If we were to tie this knot in a cord with low stretch characteristics, I am confident we would see a totally different set of knot characteristics -- perhaps ease of opening might be one of them and slipped ends might be feasible.

Derek
Title: Re: Constrictor bend?
Post by: Dan_Lehman on December 07, 2007, 10:28:57 PM
Dave, I find the knot bulky--and in a kind of jagged way, too (pointy
parts protruding), inviting abrasion abuse.

Just loaded a softish double-braid (like a rope within a rope--same structures)
joined with similar-sized climbing kernmantle:  the latter wins the race condition
to which strangles which first, and its SPart runs straighter with the tighter grip on
the softer rope; the two components don't readily slide to abut, but at least
partially take a friction grip (and accent that elongated aspect).  One can
dress & set the knot othewise.  But in either case, I don't see it possible to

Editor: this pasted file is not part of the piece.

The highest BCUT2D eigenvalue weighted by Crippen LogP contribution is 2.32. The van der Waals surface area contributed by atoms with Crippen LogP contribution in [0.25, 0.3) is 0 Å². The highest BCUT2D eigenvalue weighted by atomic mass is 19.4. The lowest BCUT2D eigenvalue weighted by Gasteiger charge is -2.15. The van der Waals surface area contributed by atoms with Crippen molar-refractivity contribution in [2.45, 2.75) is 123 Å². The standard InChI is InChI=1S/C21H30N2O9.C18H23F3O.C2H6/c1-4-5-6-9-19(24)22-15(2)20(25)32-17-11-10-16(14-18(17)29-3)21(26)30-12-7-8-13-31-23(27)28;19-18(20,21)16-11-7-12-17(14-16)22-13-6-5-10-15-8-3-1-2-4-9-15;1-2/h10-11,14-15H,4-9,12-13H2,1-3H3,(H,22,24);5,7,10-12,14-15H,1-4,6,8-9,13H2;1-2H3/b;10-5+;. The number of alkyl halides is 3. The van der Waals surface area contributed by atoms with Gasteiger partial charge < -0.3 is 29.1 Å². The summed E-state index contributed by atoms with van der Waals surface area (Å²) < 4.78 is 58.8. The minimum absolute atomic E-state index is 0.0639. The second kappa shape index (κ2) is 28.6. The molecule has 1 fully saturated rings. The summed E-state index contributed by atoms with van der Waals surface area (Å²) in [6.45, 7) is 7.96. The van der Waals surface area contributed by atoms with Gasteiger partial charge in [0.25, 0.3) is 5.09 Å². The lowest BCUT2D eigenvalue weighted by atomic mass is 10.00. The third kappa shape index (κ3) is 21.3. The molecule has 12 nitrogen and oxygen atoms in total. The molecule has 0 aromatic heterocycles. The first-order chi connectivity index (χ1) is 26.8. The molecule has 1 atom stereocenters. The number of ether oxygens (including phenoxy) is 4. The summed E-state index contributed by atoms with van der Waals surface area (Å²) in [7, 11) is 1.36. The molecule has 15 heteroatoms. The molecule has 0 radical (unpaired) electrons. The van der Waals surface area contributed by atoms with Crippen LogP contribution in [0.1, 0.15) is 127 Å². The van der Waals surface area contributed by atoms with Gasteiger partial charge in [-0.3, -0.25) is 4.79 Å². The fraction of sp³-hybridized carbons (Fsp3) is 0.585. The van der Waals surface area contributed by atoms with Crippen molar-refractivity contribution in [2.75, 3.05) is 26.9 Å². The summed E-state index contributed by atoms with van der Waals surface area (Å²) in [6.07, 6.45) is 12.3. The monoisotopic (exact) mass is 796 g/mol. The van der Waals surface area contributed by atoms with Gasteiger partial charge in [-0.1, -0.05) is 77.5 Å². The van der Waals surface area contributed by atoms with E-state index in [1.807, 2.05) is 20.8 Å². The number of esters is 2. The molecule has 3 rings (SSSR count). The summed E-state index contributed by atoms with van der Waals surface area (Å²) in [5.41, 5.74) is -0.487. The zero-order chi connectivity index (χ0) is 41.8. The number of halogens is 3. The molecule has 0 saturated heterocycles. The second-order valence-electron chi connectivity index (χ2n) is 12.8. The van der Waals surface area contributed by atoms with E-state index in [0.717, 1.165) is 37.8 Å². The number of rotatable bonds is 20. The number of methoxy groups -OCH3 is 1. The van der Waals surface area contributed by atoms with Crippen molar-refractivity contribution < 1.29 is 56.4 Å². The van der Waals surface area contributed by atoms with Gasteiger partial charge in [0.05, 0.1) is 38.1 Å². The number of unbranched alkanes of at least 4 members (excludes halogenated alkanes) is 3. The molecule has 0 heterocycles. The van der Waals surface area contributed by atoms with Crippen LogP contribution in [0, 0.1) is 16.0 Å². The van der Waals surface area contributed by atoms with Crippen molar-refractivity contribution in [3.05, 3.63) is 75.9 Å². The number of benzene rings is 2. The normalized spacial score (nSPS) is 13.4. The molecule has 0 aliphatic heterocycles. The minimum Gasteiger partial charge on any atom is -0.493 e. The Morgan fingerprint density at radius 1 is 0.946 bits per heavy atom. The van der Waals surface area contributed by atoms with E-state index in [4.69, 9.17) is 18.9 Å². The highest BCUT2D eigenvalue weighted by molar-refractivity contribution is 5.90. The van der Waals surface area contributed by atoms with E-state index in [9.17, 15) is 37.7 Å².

completely remove the burden of the later parts (in terms of force transmittal)
of the Constrictor being relatively untensioned bulk bits to be compressed.
Consider, e.g., what the Fisherman's knot would look like in Derick's cord
as one looks at this knot--each end just turning immediately and exiting the
SPart wrap of its opposite.

The stretch Derek's polyester(!) cord is giving is amazing--I'd think that both
the material AND construction worked towards minimizing elongation (which
is usually seen as a negative aspect)!?  Rockclimbing ropes in fact don't
stretch much more than 50% at rupture, I think.

The thinking that adding a slip-tuck for the end enables easy untying is one
of the common bits of nonsense propagated in knots books--often in talking
about the Constrictor (which is given the myth of being impossible to untie
and "must be cut"--parroted rubbish!).  If a knot tightens so much that it's a
pain to loosen, it will similarly be a pain to get the slip-tuck to move, and
given that, to come completely free--the sort of bulb of the very bight-end
being a sort of knob impeding further removal.

--dl*
====
Title: Re: Constrictor bend?
Post by: Dan_Lehman on December 07, 2007, 11:07:15 PM
The two variations with the constrictors progressing towards the center of the bend are fairly
obviously not practical; they are even more fiddly to tie and do not release easily.
I think you've lost me, and maybe vice versa (or I lost myself, earlier).

What is obvious is that with a C. tied around the opposite rope, there are TWO
ends, either of which might be taken qua SPart for this opposed-knots bend;